The introduction of the value-added tax (VAT) by the GCC from January 1, 2018, will only have a short-term impact on the spending power of locals and expats, according to a new report.
The five percent general consumption tax, BMI Research said, will be the largest measure to impact spending power of GCC citizens.
“Companies typically pass these costs down to consumers, which means we expect to see a five percent increase in prices for the majority of goods and services in 2018. We, therefore, believe this will lead to a short-term negative impact on consumer spending, as households adjust to the new price reality,” the Fitch Ratings subsidiary said.
However, it projected consumer spending levels to remain stable driven by relative wealth of households and low inflation ensuring purchasing power is not eroded significantly.
“Even expats will weather the storm due to exemptions on many basic goods including food and healthcare,” BMI said.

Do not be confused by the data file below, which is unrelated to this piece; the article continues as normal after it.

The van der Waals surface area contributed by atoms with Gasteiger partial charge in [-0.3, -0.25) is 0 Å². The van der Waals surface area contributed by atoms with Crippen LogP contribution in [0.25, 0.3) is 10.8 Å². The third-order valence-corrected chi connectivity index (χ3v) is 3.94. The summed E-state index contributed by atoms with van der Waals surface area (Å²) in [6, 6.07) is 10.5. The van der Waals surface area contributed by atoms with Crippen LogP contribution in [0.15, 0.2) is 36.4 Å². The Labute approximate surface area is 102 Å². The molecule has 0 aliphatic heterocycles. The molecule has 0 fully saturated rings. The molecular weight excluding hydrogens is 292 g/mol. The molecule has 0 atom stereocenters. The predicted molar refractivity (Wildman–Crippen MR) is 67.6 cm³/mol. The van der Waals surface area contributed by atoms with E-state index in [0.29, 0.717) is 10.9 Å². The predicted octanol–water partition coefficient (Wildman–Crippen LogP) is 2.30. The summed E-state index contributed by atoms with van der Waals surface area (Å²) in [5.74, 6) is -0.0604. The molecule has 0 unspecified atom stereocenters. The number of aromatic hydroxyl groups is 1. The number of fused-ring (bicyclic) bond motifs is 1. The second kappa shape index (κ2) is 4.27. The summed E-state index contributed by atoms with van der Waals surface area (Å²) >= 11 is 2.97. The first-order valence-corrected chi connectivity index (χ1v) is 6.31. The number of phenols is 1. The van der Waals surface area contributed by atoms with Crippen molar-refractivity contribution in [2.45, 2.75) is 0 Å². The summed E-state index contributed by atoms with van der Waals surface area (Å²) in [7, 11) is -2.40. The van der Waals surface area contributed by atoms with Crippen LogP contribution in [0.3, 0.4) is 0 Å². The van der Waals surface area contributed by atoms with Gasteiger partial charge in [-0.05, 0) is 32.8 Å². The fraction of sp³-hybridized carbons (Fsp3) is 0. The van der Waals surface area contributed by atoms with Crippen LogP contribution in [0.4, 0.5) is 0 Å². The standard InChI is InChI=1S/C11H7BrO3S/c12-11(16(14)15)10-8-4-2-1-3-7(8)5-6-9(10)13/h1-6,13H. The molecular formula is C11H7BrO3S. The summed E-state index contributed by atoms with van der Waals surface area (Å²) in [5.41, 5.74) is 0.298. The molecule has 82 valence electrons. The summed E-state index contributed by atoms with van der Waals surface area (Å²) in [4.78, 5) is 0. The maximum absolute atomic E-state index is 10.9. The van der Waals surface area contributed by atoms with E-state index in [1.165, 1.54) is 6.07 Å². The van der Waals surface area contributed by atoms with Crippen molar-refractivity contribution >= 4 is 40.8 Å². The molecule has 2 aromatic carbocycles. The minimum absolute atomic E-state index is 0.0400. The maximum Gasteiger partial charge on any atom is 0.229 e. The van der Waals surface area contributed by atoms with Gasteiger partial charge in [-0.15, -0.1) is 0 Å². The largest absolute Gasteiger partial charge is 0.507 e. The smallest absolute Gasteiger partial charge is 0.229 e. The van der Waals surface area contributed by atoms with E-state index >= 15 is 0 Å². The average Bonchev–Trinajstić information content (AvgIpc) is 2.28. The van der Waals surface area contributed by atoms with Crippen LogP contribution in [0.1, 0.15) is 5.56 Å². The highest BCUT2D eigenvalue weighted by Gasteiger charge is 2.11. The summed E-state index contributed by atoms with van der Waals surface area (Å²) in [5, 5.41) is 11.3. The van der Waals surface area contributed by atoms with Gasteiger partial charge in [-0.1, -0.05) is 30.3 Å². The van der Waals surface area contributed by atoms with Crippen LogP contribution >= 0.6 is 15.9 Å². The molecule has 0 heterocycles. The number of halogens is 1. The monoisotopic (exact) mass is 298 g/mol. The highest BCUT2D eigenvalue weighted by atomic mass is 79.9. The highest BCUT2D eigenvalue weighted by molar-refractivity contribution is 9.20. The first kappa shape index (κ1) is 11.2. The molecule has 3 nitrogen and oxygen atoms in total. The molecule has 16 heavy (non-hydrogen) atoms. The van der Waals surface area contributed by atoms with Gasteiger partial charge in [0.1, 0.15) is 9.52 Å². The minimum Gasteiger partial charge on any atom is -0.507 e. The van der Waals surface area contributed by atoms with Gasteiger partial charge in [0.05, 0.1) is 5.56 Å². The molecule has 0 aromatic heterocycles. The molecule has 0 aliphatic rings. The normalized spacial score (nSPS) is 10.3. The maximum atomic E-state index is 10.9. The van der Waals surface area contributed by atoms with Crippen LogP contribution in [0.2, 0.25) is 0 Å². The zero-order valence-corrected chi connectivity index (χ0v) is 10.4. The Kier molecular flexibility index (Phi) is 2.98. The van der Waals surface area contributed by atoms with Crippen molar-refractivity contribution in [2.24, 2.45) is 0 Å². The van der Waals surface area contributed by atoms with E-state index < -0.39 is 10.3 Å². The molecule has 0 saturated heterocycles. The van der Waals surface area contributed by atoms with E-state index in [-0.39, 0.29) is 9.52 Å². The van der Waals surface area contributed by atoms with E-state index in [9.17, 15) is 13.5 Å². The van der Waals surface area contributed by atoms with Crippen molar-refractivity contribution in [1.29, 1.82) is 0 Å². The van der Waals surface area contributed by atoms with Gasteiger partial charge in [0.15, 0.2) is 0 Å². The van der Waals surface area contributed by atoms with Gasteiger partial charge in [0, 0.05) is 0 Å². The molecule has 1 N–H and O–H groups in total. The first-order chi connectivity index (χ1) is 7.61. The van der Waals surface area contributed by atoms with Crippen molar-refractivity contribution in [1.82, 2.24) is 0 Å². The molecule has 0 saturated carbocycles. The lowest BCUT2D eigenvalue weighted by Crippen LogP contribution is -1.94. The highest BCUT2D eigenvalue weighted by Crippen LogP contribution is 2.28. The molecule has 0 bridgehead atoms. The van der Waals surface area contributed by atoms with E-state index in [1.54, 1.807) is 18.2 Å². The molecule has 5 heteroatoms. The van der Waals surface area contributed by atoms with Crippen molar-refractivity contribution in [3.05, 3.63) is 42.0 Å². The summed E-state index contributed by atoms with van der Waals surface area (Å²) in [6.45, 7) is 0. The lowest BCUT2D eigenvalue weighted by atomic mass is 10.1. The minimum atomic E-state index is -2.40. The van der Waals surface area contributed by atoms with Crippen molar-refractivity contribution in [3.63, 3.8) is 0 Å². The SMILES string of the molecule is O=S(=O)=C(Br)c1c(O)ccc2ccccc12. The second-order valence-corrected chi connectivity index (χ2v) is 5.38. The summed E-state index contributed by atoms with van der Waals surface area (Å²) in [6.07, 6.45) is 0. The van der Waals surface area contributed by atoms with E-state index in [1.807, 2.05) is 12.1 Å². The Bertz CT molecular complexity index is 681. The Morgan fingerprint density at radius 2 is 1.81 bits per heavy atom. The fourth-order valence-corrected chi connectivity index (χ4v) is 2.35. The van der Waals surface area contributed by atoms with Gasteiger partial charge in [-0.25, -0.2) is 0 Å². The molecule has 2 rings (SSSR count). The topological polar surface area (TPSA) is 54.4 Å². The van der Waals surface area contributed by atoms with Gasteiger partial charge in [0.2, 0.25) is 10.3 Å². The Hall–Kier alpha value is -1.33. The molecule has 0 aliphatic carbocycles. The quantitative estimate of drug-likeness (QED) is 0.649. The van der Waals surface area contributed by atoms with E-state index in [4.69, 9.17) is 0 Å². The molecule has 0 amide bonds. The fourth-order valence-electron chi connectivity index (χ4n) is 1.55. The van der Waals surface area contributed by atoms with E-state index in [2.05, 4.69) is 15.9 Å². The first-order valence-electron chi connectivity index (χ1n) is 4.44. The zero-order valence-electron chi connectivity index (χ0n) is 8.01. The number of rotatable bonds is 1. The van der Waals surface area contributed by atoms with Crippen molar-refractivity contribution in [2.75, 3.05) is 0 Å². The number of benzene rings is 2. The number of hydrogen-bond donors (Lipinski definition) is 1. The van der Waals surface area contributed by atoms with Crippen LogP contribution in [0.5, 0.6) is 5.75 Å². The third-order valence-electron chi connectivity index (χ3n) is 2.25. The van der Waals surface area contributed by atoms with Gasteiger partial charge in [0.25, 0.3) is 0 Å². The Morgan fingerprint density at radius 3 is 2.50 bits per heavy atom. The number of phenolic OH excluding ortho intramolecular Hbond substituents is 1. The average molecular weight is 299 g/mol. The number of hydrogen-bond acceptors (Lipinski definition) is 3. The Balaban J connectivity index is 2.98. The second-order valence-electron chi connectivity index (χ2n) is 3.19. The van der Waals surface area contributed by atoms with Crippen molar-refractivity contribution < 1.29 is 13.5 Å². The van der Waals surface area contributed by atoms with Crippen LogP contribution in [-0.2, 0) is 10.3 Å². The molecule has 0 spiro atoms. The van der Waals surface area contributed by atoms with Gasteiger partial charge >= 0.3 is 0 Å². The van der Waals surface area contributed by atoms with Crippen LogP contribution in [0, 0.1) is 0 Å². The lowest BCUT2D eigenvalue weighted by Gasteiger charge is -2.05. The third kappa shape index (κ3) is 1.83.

The UAE is expected to exempt more than 100 essential commodities from the tax list.
According to the consultancy, though the common framework was agreed upon in May 2016, there is a possibility that the each domestic VAT law will differ slightly at the country level.
“This means the amount of revenue raised, details on product exemptions and the costs to growth will vary across the GCC. Our Country Risk team expects the UAE will be the most affected by the introduction of VAT given its larger consumer base, as the country will raise 2.1 percent of GDP from the tax, compared to 1.1 percent in Qatar and 2.0 percent in Kuwait,” it added.
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